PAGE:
After a few words from BD, the pacer’s coordinator with some advice and instructions we headed out to the main corral where the runners were gathering to get ready for the start of the event.

After the National Anthem, they had the Elite Runners and the 1st wave (7:00 AM) of runners ready to go. Plenty of space, plenty of distance, everyone was very excited to get started.

Mile 1-3:

Sugars were a tad on the high side but I knew that was going to happen since I did not bolus for the banana I ate a few minutes ago. These first miles were good steady miles. We took our time during the first mile to warm up just a tad slower than the target 10:30 needed. The next couple miles were on pace as the Marathon Full veered to the right to enter the trail. I was conscious about the form and checked the cadence and where I was landing on my feet. I had my running shoes that I was thinking to use for Umstead so I was making sure I was aware of how they were behaving during this long run.

Even with the great temperatures, I knew it was going to warm up to the upper 60s. At a couple of aid stations, I was just going to get water but decided to skip them and let the runners grab something early to stay hydrated. I was carrying my energy drink and fuel with me, so it was not going to be an issue. 

Miles 4-8:

Now we were the Full Marathon runners at the trail, I took some time to introduce myself and Kim as we were going to spend a decent amount of time together. I went to some of the approaches we were going to do, the target pace to meet 4:35, and the strategy at the water stations. We talked about their goals and their experience. We guided them when oncoming runners or cyclists were heading our way making sure we all stayed safe. Giving cues about how long the rolling uphills and downhills were coming ahead. To this point, we were all on target pace. But knowing that this is going to be a long event and that is early, Kim and I increased the pace a touch, a few seconds to be able to slow down at the water stations and give them a break in case they needed a bathroom break.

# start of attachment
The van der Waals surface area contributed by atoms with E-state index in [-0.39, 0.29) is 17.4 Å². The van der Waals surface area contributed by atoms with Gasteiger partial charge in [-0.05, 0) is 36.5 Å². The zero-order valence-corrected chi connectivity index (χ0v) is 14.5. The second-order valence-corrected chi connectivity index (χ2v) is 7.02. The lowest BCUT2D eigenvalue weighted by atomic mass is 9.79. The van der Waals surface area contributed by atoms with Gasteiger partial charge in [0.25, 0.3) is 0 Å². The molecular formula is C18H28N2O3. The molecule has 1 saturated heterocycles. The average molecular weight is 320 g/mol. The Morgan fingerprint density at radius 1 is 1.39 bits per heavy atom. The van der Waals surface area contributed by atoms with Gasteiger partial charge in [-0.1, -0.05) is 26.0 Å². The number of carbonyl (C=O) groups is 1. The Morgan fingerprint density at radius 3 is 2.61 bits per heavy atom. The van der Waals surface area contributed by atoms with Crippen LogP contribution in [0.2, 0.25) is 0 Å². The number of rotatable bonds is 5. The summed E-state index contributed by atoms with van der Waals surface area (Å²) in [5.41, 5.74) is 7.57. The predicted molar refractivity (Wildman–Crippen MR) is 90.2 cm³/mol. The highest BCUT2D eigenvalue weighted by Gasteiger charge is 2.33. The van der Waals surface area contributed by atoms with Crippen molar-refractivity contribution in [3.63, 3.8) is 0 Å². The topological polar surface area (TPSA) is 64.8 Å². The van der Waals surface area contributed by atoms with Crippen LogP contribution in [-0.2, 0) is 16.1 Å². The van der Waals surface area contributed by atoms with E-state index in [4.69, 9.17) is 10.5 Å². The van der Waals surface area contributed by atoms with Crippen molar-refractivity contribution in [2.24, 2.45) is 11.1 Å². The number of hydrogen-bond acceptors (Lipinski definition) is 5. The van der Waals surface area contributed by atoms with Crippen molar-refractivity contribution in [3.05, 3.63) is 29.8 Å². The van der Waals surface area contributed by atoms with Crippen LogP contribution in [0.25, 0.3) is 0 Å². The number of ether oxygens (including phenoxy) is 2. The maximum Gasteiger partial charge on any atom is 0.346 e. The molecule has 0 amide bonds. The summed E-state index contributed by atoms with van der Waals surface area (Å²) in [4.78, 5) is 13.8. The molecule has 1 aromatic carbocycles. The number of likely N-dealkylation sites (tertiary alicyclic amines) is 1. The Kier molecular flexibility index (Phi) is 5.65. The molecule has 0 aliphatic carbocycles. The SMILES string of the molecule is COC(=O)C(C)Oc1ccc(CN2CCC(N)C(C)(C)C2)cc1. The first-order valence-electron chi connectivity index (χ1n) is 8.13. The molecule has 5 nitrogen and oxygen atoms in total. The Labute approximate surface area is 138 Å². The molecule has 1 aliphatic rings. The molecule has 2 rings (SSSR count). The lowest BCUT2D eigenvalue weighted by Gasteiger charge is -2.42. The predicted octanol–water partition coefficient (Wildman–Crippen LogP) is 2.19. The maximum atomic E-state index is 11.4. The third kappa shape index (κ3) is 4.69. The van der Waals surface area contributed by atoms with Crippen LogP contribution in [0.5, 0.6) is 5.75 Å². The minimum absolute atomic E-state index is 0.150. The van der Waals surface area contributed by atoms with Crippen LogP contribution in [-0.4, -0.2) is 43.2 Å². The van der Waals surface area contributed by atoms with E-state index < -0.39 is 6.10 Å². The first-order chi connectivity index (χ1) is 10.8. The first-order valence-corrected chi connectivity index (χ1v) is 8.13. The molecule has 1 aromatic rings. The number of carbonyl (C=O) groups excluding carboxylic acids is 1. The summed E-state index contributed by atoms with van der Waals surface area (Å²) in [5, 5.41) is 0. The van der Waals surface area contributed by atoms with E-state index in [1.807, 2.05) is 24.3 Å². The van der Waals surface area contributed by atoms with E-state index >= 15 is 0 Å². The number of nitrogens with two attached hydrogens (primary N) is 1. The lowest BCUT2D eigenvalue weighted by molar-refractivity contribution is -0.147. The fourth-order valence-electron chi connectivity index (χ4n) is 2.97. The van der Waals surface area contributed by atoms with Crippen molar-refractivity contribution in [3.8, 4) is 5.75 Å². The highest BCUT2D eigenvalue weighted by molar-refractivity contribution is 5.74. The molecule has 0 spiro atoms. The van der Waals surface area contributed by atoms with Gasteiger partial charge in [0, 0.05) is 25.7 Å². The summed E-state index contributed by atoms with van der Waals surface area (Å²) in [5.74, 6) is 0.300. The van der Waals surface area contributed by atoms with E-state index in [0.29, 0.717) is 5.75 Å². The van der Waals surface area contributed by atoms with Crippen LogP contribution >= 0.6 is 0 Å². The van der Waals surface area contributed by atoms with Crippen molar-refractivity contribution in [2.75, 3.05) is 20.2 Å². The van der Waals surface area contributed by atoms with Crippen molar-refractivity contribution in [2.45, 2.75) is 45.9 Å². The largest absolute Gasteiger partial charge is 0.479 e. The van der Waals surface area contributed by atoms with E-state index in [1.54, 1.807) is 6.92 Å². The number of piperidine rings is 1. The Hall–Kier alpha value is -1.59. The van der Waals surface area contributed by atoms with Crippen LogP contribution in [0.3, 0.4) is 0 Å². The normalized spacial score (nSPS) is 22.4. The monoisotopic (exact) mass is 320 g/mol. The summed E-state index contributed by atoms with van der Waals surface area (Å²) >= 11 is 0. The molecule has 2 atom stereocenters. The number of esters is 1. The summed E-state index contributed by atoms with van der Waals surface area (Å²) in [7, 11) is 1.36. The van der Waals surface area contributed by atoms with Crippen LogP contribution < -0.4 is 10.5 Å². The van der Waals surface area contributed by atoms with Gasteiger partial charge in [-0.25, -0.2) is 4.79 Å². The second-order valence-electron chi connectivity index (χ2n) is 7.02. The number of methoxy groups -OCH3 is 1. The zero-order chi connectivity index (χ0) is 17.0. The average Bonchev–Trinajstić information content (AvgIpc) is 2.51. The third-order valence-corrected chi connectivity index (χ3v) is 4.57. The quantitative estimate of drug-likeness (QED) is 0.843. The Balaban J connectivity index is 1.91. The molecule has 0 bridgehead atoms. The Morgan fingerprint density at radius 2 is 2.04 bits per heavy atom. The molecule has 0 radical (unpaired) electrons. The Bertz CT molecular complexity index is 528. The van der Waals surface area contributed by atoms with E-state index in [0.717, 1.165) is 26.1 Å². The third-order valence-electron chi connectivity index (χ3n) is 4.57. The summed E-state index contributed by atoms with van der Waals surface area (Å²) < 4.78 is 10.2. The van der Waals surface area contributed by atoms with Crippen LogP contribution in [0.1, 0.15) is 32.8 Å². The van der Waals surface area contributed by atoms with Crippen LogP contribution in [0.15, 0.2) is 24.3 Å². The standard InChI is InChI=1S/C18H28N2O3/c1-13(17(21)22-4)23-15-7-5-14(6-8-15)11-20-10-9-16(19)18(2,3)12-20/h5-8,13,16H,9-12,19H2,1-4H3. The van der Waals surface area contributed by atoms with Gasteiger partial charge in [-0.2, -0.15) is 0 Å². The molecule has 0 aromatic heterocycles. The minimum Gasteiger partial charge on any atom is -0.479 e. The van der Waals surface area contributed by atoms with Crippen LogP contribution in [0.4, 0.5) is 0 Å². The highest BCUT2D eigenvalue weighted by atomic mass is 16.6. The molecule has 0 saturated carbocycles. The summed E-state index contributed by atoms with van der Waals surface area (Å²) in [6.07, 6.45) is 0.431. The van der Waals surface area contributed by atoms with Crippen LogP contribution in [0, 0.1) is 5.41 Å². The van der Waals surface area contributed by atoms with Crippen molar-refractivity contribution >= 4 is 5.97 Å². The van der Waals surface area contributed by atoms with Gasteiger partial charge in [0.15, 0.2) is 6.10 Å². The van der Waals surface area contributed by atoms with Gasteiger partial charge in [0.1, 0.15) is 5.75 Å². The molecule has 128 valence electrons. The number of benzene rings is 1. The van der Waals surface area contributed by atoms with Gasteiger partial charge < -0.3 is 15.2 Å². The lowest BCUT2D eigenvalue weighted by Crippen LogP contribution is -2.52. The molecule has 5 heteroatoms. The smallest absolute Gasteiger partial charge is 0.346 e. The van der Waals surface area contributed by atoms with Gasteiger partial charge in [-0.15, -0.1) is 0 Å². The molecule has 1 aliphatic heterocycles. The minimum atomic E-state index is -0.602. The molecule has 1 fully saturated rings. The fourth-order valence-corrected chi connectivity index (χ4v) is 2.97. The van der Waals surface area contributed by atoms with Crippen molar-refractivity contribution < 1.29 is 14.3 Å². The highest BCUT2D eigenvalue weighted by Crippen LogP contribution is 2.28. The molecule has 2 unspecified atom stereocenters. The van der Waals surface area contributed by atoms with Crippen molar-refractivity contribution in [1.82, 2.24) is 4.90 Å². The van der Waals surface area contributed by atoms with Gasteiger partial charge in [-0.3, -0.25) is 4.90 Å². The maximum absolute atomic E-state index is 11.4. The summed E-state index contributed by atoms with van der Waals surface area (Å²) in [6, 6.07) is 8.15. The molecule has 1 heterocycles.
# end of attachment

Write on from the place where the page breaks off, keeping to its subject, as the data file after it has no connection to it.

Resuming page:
Great to see all the leaders and the other pacer groups that were ahead of us, especially reaching and after the turnaround. The whole group was encouraging each other and the passing runners. It was great to see that we were having a great conversational pace for most. Seeing them chatting about different topics was fantastic, I was running with a smile. We continued to pass the turn around always providing a good shout-out to the volunteers, officers making it safe for us to cross the intersections and all the runners passing by.